Hearing management

Updated 13 December 2017

7 ways to prevent ear pain on your next flight

With your flight about to take off, you’re dreading the inevitable ear pain. Here’s why it happens and what you can do to prevent it.

Megan Davids, an investment analyst from Cape Town, told Health24 about her experience on a recent flight:

"I was so caught up in conversation with my friend next to me that my trusty tricks were totally forgotten, and just as the airplane was gaining altitude after taking off, the most excruciating pain started piercing my ears, escalating second by second. And just when it felt like my ears were about to rupture the air pressure in the airplane stabilised."

Rapid change in air pressure

Health24 explains barotrauma as a condition where there is inflammation of the middle ear, causing severe pain. When the air pressure in the airplane cabin changes rapidly during take-off and landing, it causes painful pressure in your ear. It hurts because your ears cannot adjust quickly enough to the change in air pressure, trapping air and fluid in the middle ear.

Under normal circumstances the air pressure in your inner ear and the air pressure outside are equal. However, when external pressure changes very quickly, the inner ear experiences extreme pressure because it cannot adjust at the same speed. Apart from causing severe pain, the air and fluid trapped inside the middle ear can occasionally cause the middle ear to rupture.

The reason why you don’t get ear pain when ascending a mountain on a hike is because the air pressure changes gradually, giving the inner ear pressure enough time to adjust. 

Prevention is better than cure

Ear pain caused by air pressure is excruciating, and has been known to make grown men cry. It also doesn’t discriminate – even first class passengers are reduced to tears.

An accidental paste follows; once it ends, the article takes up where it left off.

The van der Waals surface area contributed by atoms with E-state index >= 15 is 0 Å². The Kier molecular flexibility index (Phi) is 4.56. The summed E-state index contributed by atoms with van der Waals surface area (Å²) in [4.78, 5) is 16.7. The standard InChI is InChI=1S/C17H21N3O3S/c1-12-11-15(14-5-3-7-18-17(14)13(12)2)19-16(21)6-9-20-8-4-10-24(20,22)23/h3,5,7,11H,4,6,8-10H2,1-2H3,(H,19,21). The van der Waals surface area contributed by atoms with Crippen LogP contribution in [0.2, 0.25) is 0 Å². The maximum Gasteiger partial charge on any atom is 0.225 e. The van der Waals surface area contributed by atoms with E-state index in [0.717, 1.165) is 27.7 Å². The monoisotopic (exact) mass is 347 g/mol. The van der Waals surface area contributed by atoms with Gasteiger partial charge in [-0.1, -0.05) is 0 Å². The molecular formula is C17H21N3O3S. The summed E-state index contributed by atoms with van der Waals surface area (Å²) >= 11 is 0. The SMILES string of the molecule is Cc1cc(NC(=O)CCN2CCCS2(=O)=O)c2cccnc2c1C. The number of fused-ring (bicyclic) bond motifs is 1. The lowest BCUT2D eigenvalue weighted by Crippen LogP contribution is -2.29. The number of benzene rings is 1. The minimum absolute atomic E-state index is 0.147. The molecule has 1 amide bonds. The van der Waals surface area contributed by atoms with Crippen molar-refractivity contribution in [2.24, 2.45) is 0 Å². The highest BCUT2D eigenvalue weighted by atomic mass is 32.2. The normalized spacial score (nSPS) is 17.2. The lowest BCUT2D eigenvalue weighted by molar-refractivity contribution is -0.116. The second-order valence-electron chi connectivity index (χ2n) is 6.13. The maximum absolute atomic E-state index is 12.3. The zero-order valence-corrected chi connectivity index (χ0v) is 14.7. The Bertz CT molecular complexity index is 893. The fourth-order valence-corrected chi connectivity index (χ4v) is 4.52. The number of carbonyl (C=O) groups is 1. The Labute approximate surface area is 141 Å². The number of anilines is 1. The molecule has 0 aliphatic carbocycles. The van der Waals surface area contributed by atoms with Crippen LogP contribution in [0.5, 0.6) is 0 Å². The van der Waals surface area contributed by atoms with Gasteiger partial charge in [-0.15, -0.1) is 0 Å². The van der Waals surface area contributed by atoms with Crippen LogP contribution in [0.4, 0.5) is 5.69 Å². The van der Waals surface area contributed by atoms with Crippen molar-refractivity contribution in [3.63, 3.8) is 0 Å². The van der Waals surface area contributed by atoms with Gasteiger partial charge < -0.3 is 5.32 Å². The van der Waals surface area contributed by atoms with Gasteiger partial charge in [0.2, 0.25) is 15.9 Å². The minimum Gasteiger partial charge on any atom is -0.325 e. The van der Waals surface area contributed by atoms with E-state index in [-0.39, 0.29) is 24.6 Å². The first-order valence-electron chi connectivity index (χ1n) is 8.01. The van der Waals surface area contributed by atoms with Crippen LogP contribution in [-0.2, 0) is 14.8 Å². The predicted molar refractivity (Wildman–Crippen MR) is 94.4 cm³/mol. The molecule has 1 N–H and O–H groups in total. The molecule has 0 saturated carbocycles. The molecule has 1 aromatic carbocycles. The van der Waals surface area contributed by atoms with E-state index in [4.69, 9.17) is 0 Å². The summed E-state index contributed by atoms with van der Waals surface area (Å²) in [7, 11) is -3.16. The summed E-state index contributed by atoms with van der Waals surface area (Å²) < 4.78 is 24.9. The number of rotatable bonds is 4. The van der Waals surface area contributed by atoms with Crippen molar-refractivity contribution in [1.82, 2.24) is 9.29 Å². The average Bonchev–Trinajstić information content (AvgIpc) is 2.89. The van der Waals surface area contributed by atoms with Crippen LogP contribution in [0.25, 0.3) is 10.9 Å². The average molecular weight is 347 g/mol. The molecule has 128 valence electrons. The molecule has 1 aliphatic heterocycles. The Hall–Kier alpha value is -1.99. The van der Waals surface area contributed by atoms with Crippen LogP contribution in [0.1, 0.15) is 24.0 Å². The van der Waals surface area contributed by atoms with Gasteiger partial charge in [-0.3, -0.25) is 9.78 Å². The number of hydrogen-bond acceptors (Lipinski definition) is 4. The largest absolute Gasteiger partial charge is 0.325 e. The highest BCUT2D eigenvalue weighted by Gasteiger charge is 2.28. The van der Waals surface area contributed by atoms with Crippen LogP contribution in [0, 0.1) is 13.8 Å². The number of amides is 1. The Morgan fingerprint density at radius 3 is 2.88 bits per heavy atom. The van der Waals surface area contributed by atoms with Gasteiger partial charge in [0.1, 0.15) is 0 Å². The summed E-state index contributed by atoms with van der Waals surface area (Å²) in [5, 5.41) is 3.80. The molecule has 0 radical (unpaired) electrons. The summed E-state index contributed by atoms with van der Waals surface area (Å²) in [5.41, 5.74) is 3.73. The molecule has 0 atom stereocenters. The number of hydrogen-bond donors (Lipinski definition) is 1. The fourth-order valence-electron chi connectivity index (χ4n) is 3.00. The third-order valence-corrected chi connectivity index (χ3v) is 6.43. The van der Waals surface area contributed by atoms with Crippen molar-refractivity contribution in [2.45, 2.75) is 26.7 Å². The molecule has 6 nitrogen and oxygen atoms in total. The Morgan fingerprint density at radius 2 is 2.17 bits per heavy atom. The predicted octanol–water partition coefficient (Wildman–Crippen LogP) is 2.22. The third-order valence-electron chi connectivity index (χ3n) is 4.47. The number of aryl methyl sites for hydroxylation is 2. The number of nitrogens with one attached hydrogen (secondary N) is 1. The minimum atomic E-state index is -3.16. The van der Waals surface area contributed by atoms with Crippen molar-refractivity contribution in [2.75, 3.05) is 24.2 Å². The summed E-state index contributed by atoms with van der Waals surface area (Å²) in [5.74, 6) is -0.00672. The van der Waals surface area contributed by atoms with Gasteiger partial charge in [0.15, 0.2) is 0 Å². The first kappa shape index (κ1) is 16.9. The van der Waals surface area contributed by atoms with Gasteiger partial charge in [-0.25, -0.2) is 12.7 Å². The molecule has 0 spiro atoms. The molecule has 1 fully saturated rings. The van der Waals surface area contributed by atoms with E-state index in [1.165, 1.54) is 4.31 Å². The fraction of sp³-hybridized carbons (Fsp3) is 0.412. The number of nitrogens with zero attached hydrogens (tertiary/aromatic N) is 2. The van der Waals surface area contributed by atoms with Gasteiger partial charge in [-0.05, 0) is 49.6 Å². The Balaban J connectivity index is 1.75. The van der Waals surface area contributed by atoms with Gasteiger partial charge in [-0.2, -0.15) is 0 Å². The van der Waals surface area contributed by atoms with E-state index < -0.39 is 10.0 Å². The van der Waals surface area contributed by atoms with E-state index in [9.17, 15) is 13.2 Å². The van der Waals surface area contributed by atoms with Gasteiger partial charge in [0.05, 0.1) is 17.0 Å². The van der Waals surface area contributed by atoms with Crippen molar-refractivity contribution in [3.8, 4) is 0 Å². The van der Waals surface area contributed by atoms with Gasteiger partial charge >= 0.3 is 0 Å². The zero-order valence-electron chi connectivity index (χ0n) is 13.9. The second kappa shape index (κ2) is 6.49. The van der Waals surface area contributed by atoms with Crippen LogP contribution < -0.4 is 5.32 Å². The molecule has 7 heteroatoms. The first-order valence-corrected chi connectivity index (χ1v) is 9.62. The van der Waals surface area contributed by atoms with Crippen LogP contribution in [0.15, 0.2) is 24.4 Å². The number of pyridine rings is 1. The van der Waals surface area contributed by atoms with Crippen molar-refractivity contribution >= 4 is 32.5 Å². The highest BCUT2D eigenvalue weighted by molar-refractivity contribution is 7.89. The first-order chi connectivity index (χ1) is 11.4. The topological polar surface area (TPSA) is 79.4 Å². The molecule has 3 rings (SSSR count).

This is why it is best to take one or more of the following preventive measures: 

1. Swallow, chew or yawn

When you swallow, chew or yawn it stimulates the muscles that open your Eustachian tubes, which can alleviate the pressure in the inner ear.

2. Valsalva manoeuvre

According to Health24, the technique known as the valsalva manoeuvre commonly practiced by deep sea divers, will help unblock your ears when pressure starts to build up. 

Pinch your nose closed, close your mouth and slowly do the same as when you're blowing your nose. Repeat until the pressure equalises.  

3. Earplugs

Making sure you have earplugs is helpful. suggests you use filtered earplugs as this will help stagger the external air pressure and reduce discomfort.

4. Wake up in time

If you’ve taken the precautions and had a great take off with no pain, don’t wake up too late to prepare for landing. Ask a flight attendant to wake you up in time to prepare your ears for landing.

5. Choose when to travel

When planning your trip, consider your health. If you are suffering from a sinus infection, cold or nasal congestion, change your flight dates if you can. These conditions can be exacerbated when flying.

6. Decongestant 

If you have nasal congestion, take a decongestant 30 minutes before tak-eoff.

7. Allergy medication

Take your allergy medication as a precaution one hour before your flight.

Read more:

What are the possible causes of foul-smelling ears?

Shocking things people do to remedy ear infections

When to take earache to the doctor


Ask the Expert

Hearing Expert

Minette Lister graduated with a Bachelor of Communication Pathology (Audiology) from the University of KwaZulu-Natal, Westville in 2015. Thereafter, she completed her compulsory year of community service at Phoenix Assessment and Therapy Centre in Durban. In 2017, Minette started working for Thompson and Hoffman Audiology Inc. She is passionate about working with children and adults to diagnose and manage hearing loss using state of the art technology. Minette offers hearing screening programmes for newborn and high-risk babies, as well as school-aged children, in order to decrease the incidence of late or unidentified hearing loss.

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